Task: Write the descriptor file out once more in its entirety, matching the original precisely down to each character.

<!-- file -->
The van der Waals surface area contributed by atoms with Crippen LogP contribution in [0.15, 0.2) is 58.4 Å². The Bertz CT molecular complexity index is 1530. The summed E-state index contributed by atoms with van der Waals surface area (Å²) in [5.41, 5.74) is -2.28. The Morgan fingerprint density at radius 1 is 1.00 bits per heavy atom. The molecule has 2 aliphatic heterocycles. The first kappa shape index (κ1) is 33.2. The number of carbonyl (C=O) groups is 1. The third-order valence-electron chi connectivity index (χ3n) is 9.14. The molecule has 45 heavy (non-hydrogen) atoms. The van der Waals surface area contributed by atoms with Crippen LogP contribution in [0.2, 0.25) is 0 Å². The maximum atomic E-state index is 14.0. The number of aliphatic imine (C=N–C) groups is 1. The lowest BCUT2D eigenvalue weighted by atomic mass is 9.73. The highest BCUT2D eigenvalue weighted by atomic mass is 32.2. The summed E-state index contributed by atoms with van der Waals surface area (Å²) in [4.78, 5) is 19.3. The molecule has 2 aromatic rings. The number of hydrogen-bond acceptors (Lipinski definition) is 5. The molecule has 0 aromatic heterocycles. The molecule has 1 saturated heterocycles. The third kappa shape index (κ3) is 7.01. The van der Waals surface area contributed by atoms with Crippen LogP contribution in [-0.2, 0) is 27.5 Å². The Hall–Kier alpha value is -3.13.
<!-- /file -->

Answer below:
The van der Waals surface area contributed by atoms with Crippen LogP contribution in [0.15, 0.2) is 58.4 Å². The Bertz CT molecular complexity index is 1530. The summed E-state index contributed by atoms with van der Waals surface area (Å²) in [5.41, 5.74) is -2.28. The Morgan fingerprint density at radius 1 is 1.00 bits per heavy atom. The molecule has 2 aliphatic heterocycles. The first kappa shape index (κ1) is 33.2. The number of carbonyl (C=O) groups is 1. The third-order valence-electron chi connectivity index (χ3n) is 9.14. The molecule has 45 heavy (non-hydrogen) atoms. The van der Waals surface area contributed by atoms with Crippen LogP contribution in [0.2, 0.25) is 0 Å². The maximum atomic E-state index is 14.0. The number of aliphatic imine (C=N–C) groups is 1. The lowest BCUT2D eigenvalue weighted by atomic mass is 9.73. The highest BCUT2D eigenvalue weighted by atomic mass is 32.2. The summed E-state index contributed by atoms with van der Waals surface area (Å²) in [4.78, 5) is 19.3. The molecule has 2 aromatic rings. The number of hydrogen-bond acceptors (Lipinski definition) is 5. The molecule has 0 aromatic heterocycles. The molecule has 1 saturated heterocycles. The third kappa shape index (κ3) is 7.01. The van der Waals surface area contributed by atoms with Crippen LogP contribution in [-0.2, 0) is 27.5 Å². The Hall–Kier alpha value is -3.13.